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Here are some of the game concepts Outerloop pitched before making Thirsty Suitors

In an alternate universe, you might be playing Falcon Age Adventures.

Chris Kerr, News Editor

August 19, 2022

3 Min Read
Falcon Age Adventures artwork created for a pitch deck

Between launching Falcon Age and deciding to greenlight production on Thirsty Suitors, minority-led indie studio Outerloop Games kicked around a couple more pitches that it ultimately decided to shelve (for now).

That's par for the course when it comes to game development, and studios will often pitch a smorgasbord of ideas internally in a bid to unearth a concept fizzing with a certain je ne sais quoi. 

What's rare, however, is getting to clap eyes on some of the near-miss ideas and concepts that were touted behind closed doors. Rules (even unwritten ones) are made to be broken, though, and in a recent Twitter thread Outerloop co-founder and creative director Chandana Ekanayake decided to showcase some of the pitches the team spitballed before eventually giving Thirsty Suitors the go-ahead.

"Initially we talked to a bunch of potential partners with three different game ideas. We weren't sure internally which idea we wanted to go with so decided to test them out by talking to folks. This is what they looked like in 2020," explained Ekanayake, showcasing pitches for projects called Falcon Age Adventures, (working title) Monkey Game, and Thirsty Suitors itself.

"They say always play to your strengths and our strengths are stylized visuals, making trailers, and iterating on ideas pretty quickly. For each concept, we put together trailers focusing on the unique aspects of each game."

Falcon Age Adventures was the first idea to make it onto the pitch deck, and Ekanayake explained the idea behind that project was to create a top-down action-adventure RPG that included turn-based combat, exploration, and pet training.

The idea would've seen Outerloop push the Falcon Age franchise into new territory, and a brief trailer shows how players might build a settlement, interact with characters, and fight foes.

"The thing we never figured out [with Falcon Age Adventures] was the scope and scale," continues Ekanayake. "It's too close to other existing genre of games and the player expectations would be greater than the time/budge/scale of what we could do reasonably well."


The next project, Monkey Game, is described as a first-person "Falcon Age like game" that would partner players with a pet monkey that would play a key role in combat and other interactions. Monkey Game was viewed as an ambitious concept that would veer into RPG territory in the same vein as titles like Dishonored.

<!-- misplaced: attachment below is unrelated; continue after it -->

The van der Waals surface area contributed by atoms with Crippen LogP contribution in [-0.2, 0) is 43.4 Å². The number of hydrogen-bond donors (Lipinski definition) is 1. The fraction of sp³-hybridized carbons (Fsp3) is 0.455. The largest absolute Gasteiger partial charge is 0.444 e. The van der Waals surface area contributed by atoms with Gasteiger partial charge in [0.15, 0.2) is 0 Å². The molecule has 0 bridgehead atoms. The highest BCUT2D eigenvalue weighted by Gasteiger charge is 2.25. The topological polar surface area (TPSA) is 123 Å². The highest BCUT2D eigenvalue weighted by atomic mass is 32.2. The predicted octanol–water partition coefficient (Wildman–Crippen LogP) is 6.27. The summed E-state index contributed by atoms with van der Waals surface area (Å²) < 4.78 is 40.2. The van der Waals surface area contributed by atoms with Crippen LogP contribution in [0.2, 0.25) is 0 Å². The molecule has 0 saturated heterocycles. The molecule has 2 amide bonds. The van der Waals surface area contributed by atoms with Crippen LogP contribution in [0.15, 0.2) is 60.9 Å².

"The players abilities were hand signals that would learn/teach the monkey over time," said Ekanayake, explaining how Outerloop showcased the concept by hacking together a trailer using Falcon Age assets and some new components. "With this idea it was trying to solve how we could do a smaller RPG like this with a team of 15. What could we do to stand out and still make it a good experience for players?"


Curiously, it was the third pitch in the deck, Thirsty Suitors, that Ekanayake thought would be the hardest sell. Despite those reservations, it actually garnered a huge amount of positive feedback due to its theme and unique gameplay elements. Six months later, Outerloop had a playable prototype and the rest, as they say, is history.

Thirsty Suitors is still simmering away in the gleaming development Le Cruset over at Outerloop, and as for the other pitches? Ekanayake hasn't ruled out revisiting them in a different form at some point in the future. Be sure to check out Ekanayake's thread on Twitter to see additional concept art, sketches, and trailers for both Falcon Age Adventures and Monkey Game.

About the Author(s)

Chris Kerr

News Editor, GameDeveloper.com

Game Developer news editor Chris Kerr is an award-winning journalist and reporter with over a decade of experience in the game industry. His byline has appeared in notable print and digital publications including Edge, Stuff, Wireframe, International Business Times, and PocketGamer.biz. Throughout his career, Chris has covered major industry events including GDC, PAX Australia, Gamescom, Paris Games Week, and Develop Brighton. He has featured on the judging panel at The Develop Star Awards on multiple occasions and appeared on BBC Radio 5 Live to discuss breaking news.

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